You’d think by now that American liberals might have learned that Twitter is the wrong medium for political debate, that grandstanding is a waste of time and political capital, and that “gotcha” approaches to political discourse are self-defeating–but no: the learning curve has proven as steep after the election as before. Every day brings the latest liberal attempt to beat Trump’s deplorables at the Clever Derby, to show how stupid they are, to catch them out in obvious mistakes that any idiot could avoid–and every day brings ignominious failure followed by half-chastened bewilderment. “How could such idiots have taken hold of the presidency and of the government?” people wonder. Answer: Possibly because they aren’t idiots, and because the attempt to prove that they are is foredoomed to failure. If only our news media (and social media) outlets had focused more on Trump’s intelligent supporters, and less on his stupid ones, we might have learned this lesson by now.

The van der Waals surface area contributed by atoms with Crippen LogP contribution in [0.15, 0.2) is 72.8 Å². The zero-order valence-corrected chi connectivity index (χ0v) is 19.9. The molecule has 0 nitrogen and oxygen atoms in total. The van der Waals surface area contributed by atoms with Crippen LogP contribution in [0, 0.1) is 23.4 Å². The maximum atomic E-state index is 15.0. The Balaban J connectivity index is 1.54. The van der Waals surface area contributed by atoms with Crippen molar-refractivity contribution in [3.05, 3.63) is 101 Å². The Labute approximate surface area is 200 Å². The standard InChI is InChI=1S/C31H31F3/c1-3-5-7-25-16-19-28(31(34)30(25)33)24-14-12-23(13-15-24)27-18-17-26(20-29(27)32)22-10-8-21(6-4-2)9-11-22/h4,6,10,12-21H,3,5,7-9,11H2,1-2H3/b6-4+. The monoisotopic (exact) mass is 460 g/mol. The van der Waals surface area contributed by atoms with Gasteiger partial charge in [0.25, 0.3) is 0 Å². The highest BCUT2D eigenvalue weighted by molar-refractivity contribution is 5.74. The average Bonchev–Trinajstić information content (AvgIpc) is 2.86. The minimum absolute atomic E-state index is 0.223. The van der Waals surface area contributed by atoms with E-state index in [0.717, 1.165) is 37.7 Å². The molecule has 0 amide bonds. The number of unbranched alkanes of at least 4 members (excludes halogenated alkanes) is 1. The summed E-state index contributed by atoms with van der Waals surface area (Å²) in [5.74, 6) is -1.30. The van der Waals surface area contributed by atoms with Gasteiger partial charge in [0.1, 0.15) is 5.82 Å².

A suggestion for our liberals: it could be that the only road out of the Trump Presidency is the high road of moral principle–not a matter of showing how clever we are, or how stupid they are, but of identifying the principles that distinguish liberalism from Trumpism, and out-doing Trump’s supporters in our adherence to those principles. As a start, we might want to consider the possibility that liberalism involves an ethics of discourse. We might also want to consider the possibility that this ethics implies that it isn’t possible to conduct rational political discourse 140 ungrammatical and unpunctuated characters at a time. It could even be that the first step toward overthrowing the political tyranny of Trump is to overthrow the discursive tyranny of Twitter. And it might be that the second and closely-related step is to recover a form of political discourse that exhibits more respect for logic, grammar, and conceptual precision than most of our discourse currently exhibits. Even more amazingly still: it could be that we have to take both steps at once. Just a thought.
Postscript. Well, I got Whoopi Goldberg and Ava DuVernay in there, so why balk at Samuel L. Jackson’s idiot contribution to this discussion? I find it frankly amazing that people can applaud this shit, take it seriously, or even regard it as superior to Carson’s speech. This is just outright idiocy masquerading as bien pensant liberalism.